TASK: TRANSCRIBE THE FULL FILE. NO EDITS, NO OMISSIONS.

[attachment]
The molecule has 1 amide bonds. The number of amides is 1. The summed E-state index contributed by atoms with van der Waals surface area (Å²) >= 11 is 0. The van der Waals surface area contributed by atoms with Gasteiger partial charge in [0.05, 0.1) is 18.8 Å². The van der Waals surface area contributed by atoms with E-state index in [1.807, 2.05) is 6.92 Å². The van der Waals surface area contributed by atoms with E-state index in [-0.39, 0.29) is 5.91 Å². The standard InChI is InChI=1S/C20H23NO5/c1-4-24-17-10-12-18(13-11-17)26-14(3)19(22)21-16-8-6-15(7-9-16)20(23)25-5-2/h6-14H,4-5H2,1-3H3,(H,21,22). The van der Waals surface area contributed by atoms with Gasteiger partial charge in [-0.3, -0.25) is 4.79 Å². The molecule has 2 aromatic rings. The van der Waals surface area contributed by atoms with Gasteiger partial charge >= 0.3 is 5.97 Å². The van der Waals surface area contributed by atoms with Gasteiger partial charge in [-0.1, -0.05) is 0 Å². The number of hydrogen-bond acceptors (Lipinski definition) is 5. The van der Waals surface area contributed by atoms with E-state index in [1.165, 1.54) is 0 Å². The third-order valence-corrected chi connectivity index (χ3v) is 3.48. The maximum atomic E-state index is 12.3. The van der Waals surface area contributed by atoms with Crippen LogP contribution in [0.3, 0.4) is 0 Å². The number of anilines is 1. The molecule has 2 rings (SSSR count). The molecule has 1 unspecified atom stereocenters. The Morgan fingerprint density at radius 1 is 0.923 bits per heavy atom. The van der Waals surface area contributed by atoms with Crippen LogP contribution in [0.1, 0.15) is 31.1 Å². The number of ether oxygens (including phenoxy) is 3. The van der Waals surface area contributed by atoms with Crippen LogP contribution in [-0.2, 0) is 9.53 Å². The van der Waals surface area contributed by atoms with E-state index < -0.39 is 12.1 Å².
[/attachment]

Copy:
The molecule has 1 amide bonds. The number of amides is 1. The summed E-state index contributed by atoms with van der Waals surface area (Å²) >= 11 is 0. The van der Waals surface area contributed by atoms with Gasteiger partial charge in [0.05, 0.1) is 18.8 Å². The van der Waals surface area contributed by atoms with E-state index in [1.807, 2.05) is 6.92 Å². The van der Waals surface area contributed by atoms with E-state index in [-0.39, 0.29) is 5.91 Å². The standard InChI is InChI=1S/C20H23NO5/c1-4-24-17-10-12-18(13-11-17)26-14(3)19(22)21-16-8-6-15(7-9-16)20(23)25-5-2/h6-14H,4-5H2,1-3H3,(H,21,22). The van der Waals surface area contributed by atoms with Gasteiger partial charge in [-0.3, -0.25) is 4.79 Å². The molecule has 2 aromatic rings. The van der Waals surface area contributed by atoms with Gasteiger partial charge >= 0.3 is 5.97 Å². The van der Waals surface area contributed by atoms with Gasteiger partial charge in [-0.1, -0.05) is 0 Å². The number of hydrogen-bond acceptors (Lipinski definition) is 5. The van der Waals surface area contributed by atoms with E-state index in [1.165, 1.54) is 0 Å². The third-order valence-corrected chi connectivity index (χ3v) is 3.48. The maximum atomic E-state index is 12.3. The van der Waals surface area contributed by atoms with Crippen LogP contribution in [0.3, 0.4) is 0 Å². The number of anilines is 1. The molecule has 2 rings (SSSR count). The molecule has 1 unspecified atom stereocenters. The Morgan fingerprint density at radius 1 is 0.923 bits per heavy atom. The van der Waals surface area contributed by atoms with Crippen LogP contribution in [0.1, 0.15) is 31.1 Å². The number of ether oxygens (including phenoxy) is 3. The van der Waals surface area contributed by atoms with Crippen LogP contribution in [-0.2, 0) is 9.53 Å². The van der Waals surface area contributed by atoms with E-state index < -0.39 is 12.1 Å².